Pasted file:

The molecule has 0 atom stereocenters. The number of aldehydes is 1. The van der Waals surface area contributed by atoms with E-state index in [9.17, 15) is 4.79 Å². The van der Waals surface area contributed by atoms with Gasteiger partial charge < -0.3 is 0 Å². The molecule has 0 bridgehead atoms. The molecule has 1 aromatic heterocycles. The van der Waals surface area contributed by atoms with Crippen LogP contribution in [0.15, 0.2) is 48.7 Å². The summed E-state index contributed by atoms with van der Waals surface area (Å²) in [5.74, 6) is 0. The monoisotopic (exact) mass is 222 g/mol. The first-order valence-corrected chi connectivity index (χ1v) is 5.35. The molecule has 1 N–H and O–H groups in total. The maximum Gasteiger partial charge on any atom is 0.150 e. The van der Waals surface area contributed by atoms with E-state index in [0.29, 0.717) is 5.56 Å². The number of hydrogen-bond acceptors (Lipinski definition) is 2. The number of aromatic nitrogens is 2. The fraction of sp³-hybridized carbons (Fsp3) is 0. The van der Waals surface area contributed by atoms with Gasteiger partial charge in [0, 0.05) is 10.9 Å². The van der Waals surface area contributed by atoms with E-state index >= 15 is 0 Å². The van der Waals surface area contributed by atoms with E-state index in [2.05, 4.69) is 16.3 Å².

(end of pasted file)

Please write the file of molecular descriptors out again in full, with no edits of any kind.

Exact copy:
The molecule has 0 atom stereocenters. The number of aldehydes is 1. The van der Waals surface area contributed by atoms with E-state index in [9.17, 15) is 4.79 Å². The van der Waals surface area contributed by atoms with Gasteiger partial charge < -0.3 is 0 Å². The molecule has 0 bridgehead atoms. The molecule has 1 aromatic heterocycles. The van der Waals surface area contributed by atoms with Crippen LogP contribution in [0.15, 0.2) is 48.7 Å². The summed E-state index contributed by atoms with van der Waals surface area (Å²) in [5.74, 6) is 0. The monoisotopic (exact) mass is 222 g/mol. The first-order valence-corrected chi connectivity index (χ1v) is 5.35. The molecule has 1 N–H and O–H groups in total. The maximum Gasteiger partial charge on any atom is 0.150 e. The van der Waals surface area contributed by atoms with E-state index in [0.29, 0.717) is 5.56 Å². The number of hydrogen-bond acceptors (Lipinski definition) is 2. The number of aromatic nitrogens is 2. The fraction of sp³-hybridized carbons (Fsp3) is 0. The van der Waals surface area contributed by atoms with Gasteiger partial charge in [0, 0.05) is 10.9 Å². The van der Waals surface area contributed by atoms with E-state index >= 15 is 0 Å². The van der Waals surface area contributed by atoms with E-state index in [2.05, 4.69) is 16.3 Å².